Side-effects of muscle-invasive bladder cancer surgery

Older man touching his stomach

Possible side-effects of muscle-invasive bladder cancer surgery

General side-effects: With all surgeries there is a small risk of bleeding and infection. For example, infection in your wound, chest or urine. Your doctors and nurses will watch you closely to make sure these risks are reduced, or treated quickly if they happen. You can also help to prevent infection yourself by having good hygiene and doing deep breathing exercises. Read more about general side-effects of surgery.

Blood clots: There is a risk of blood clots in the lungs or legs. You can reduce the risk of these by doing the breathing and leg exercises your medical team will give you.

Urine leakage: There is a risk of urine leaking from the newly formed pouch in the first few days after surgery.

Bowel side-effects: There is a small risk that your bowel will become inactive and take a while to return to normal. This is known as paralytic ileus. It can happen after any surgery that involves handling of the bowel. There is also a very small risk of a bowel leak. This is because your bowel has been divided to take a part out and the two ends have been joined together.

Sexual problems: Surgery to remove your bladder can cause damage to the muscles and nerves in your pelvic floor. This means that you may experience physical problems when having sex. There are also emotional issues relating to a change in body image and loss of libido (sex drive).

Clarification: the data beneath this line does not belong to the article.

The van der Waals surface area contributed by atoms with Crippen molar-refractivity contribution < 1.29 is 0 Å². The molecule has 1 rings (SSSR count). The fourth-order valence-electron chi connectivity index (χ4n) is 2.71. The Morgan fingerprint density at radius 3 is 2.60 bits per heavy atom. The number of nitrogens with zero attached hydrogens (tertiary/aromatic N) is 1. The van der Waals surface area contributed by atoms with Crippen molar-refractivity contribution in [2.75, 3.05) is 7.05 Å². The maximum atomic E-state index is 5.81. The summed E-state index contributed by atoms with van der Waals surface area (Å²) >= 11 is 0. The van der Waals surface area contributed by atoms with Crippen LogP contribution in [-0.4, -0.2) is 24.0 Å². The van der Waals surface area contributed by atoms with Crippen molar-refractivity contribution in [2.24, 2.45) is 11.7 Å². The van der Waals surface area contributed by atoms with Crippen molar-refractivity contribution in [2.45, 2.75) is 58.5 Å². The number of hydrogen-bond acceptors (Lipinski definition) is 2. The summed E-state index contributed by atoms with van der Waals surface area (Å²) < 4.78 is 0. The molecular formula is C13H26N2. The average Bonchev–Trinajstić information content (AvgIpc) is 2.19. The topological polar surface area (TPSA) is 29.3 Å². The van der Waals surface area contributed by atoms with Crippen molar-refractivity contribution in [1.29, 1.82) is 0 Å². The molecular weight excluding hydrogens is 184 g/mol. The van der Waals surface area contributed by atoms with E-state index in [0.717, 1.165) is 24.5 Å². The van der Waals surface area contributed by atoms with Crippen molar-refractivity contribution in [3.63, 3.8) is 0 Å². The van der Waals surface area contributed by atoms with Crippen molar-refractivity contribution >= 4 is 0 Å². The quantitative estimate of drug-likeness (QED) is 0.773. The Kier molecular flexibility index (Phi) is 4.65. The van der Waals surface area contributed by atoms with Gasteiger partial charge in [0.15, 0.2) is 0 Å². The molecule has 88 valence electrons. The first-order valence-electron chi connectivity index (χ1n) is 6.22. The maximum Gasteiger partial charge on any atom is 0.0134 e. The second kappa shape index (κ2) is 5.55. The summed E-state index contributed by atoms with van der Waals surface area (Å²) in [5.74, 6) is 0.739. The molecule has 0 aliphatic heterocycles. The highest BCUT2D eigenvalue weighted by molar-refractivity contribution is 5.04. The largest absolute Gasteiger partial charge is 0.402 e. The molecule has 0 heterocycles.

Fertility: Surgery can affect your ability to have children. If this is important to you discuss it with your doctor before surgery. Read more about fertility.



Shortening of the vagina

Women may have shorter vaginas, which can make vaginal penetration more difficult. Woman may also notice changes in sensation.



Erectile dysfunction

Many men will have difficulty getting or keeping an erection after a cystectomy (operation to remove the bladder). This is called erectile dysfunction or impotence. There are medications and other treatments that can help with erectile dysfunction. For example, tablets, injections, vacuum pumps or implants to help you get an erection. Read more about erectile dysfunction and treatments to help

Sex after urostomy

Having a urostomy can affect how you feel about your body. You may also be afraid that the urostomy bag will become dislodged or cause damage to the stoma. Empty the bag before sexual intimacy and roll it up or tape it down so it will not get in the way, if you wish. If you need more advice talk to your doctor, specialist nurse or stoma nurse, they are all experienced in dealing with these issues.

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